Autism spectrum disorder: all you need to know

Autism spectrum disorders (ASD) is a development disorder characterized by a range of conditions and challenges with social skills, repetitive behaviors, speech and overall communication.

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Jan 31, 2019

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January 31, 2019
Charlotte Egeskov
Content Manager

Top things to know

  • Autism often occurs during the developmental period of childhood.
  • Individuals along the spectrum exhibit a full range of intellectual functioning and language abilities.
  • The identification of an autism spectrum disorder before 12 months of age is difficult. A diagnosis can be made around the age of 2 years.
  • Autism may be improved or individuals may better cope with their surroundings through different types of therapies and ABA (Applied Behavioral Analysis).
  • It is estimated that 1 out of 160 children has an autistic spectrum disorder, though recent studies report a significantly higher number.

What is autism?

Autism spectrum disorder (ASD) is a neurodevelopmental condition that “is characterized by persistent deficits in the ability to initiate and to sustain reciprocal social interaction and social communication” (1). The disorder is characterised by a range of restricted, repetitive and inflexible patterns of behaviour and interests. The degrees of ASD are extremely diverse and individuals along the spectrum exhibit a full range of intellectual functioning and language abilities.

The degrees of ASD are extremely diverse and individuals along the spectrum exhibit a full range of intellectual functioning and language abilities. ASD affects brain anatomy, functioning, and connectivity that all affects the behaviour across the individual’s lifespan. ASD can cause severe impairment in personal, family, social, educational, occupational or other important areas of functioning. Additionally, the capacities are usually “a pervasive feature of the individual’s functioning observable in all settings, although they may vary according to social, educational, or other context” (1).

Individuals with autism often have a co-morbid diagnosis such as atypical language development, sensory hypo or hypersensitivity and difficulties in motor coordination, including dyspraxia. Additionally, there is high comorbidity with ADHD, depression and suicidal ideation (2). However, on average, individuals with autism “tend to perform better on measures of ‘systemising’ drive that is, the drive to analyse and build systems, based on identifying the laws that govern the particular system, in order to predict how that system will work” (2). Individuals with autism also perform better on tests of attention to detail. Often individuals who are in the science-technology-engineering-maths fields are more likely to be diagnosed with autism or have autistic traits.

The causes of ASD are complex and include genetic and environmental risk factors (3). Often, autism occurs during the developmental period, typically in early childhood but may not manifest fully until later in life, when social demands exceed the capacities of the individual (1). While parents typically report concerns in the first year of life, many children do not receive diagnoses until much later. It is estimated that 1 out of 160 children has an autistic spectrum disorder, though recent studies report a significantly higher number (4). Moreover, boys are four times more likely to be diagnosed with ASD than girls (2).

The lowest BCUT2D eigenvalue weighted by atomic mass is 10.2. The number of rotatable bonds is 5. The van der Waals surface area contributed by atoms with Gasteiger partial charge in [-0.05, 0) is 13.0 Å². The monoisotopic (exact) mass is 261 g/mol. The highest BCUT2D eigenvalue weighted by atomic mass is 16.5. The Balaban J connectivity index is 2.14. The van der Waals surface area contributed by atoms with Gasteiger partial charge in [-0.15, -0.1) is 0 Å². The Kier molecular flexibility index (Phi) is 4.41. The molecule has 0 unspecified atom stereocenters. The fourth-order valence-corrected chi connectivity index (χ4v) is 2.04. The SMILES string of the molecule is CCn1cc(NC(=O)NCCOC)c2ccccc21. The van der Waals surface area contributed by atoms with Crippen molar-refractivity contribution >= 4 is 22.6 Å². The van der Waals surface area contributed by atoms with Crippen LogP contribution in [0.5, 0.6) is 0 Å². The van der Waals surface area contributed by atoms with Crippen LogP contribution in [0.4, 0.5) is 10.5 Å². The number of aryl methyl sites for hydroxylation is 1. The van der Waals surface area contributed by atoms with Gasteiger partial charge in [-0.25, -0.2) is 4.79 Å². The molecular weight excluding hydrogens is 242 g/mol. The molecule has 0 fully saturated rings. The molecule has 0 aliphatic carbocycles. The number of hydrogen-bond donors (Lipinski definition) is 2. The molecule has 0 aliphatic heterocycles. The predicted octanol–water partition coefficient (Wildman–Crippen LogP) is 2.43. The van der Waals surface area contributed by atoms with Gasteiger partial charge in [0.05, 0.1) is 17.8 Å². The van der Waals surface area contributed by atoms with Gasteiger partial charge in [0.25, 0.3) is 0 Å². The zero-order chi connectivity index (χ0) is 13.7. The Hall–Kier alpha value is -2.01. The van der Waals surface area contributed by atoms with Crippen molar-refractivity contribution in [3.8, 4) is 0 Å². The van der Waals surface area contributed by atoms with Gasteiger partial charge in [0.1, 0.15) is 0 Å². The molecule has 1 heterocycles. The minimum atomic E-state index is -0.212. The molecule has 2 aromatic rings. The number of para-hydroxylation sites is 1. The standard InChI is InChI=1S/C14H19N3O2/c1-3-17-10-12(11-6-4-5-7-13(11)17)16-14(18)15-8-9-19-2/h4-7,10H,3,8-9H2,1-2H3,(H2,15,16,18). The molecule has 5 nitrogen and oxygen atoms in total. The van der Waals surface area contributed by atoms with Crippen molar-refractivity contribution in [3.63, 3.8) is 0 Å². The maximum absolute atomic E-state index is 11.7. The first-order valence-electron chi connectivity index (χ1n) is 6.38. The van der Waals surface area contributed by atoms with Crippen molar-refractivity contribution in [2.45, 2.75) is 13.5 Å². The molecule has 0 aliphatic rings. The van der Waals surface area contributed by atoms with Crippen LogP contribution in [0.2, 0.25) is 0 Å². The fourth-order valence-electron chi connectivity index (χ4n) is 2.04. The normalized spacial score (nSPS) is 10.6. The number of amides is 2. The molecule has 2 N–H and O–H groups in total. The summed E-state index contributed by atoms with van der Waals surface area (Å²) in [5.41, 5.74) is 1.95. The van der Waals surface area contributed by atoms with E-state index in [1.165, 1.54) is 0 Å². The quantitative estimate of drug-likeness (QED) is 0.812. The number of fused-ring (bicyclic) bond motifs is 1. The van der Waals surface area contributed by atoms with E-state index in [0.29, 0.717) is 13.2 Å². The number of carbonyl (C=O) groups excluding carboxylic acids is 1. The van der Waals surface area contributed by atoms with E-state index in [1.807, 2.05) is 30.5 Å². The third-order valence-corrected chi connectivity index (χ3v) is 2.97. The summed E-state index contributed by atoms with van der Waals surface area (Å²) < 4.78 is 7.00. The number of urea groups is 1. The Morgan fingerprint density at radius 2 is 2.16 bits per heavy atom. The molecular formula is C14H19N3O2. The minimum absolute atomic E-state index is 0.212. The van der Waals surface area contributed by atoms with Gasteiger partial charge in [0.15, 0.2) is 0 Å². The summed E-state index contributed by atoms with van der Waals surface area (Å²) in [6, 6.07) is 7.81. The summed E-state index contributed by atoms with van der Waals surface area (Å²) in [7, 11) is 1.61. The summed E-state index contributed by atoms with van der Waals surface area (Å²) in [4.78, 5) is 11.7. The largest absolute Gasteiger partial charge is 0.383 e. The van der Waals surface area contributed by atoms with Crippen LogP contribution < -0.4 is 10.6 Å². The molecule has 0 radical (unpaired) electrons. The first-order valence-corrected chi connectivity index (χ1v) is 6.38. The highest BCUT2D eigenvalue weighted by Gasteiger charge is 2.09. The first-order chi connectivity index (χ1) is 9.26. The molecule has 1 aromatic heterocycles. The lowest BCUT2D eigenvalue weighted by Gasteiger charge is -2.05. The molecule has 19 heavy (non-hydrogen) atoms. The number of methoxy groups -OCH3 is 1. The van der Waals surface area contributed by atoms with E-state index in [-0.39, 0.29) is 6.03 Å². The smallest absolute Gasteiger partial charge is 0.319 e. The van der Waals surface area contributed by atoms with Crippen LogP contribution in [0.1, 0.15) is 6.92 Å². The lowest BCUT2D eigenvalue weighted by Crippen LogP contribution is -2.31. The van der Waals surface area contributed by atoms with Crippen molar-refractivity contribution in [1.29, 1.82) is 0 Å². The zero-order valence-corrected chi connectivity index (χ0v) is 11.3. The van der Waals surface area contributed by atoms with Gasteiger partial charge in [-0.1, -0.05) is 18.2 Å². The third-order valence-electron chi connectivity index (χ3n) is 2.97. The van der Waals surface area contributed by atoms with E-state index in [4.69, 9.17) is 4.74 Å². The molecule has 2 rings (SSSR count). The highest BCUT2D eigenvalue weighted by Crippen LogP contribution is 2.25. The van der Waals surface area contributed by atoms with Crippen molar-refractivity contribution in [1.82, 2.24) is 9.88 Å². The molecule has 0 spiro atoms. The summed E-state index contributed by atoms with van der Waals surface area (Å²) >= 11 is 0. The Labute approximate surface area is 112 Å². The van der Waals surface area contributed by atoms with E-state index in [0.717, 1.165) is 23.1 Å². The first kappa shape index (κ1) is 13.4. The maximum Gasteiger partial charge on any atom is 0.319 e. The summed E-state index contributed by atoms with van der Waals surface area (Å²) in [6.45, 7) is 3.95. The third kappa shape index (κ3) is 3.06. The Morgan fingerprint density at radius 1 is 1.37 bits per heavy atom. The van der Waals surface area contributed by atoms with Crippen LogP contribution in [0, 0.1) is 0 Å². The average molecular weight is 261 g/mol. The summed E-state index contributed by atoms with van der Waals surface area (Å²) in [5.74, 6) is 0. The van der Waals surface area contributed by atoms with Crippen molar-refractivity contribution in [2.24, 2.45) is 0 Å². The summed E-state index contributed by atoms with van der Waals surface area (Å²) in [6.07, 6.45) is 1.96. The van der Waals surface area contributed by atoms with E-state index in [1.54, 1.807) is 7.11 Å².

Until recently, experts talked about different types of autism, such as Aspergers, Pervasive developmental disorder (PDD-NOS) and autistic disorder. But now, with the new ICD-11, the different types have been gathered under the term “autism spectrum disorders”. Within this category there are six distinctive expressions:

  1. Autism spectrum disorder without a disorder of the intellectual functioning or adaptive behaviour and with a mild impairment or no impairment in the individual's capacity to use functional language.

  2. Autism spectrum disorder with a mild or no impairment in the individual's capacity to use functional language.

  3. Autism spectrum disorder without a disorder of the intellectual functioning or adaptive behaviour and with a marked impairment in functional language.

  4. Autism spectrum disorder with a disorder of the intellectual functioning or adaptive behaviour and with a marked impairment in functional language.

  5. Autism spectrum disorder without a disorder of the intellectual functioning or adaptive behaviour and with acomplete, or almost complete, absence of ability relative to the individual’s age to use functional language.

  6. Autism spectrum disorder with a disorder of the intellectual functioning or adaptive behaviour and with a complete, or almost complete, absence of ability relative to the individual’s age to use functional language.

Autism symptoms: what you might notice

As mentioned ASD has a wide range of symptoms. Here the symptoms and signs of ASD (5):

  • Delayed speech development or doesn't speak at all
  • Repeats a set words and phrases
  • Talks "at" people, rather than having a two-way conversation
  • Not responding to their name
  • Rejecting cuddles initiated by a parent or carer (although they may initiate cuddles themselves)
  • Disliking people entering their personal space
  • Little to no interest interacting with others
  • Prefers to play alone
  • Rarely using gestures or facial expressions when communicating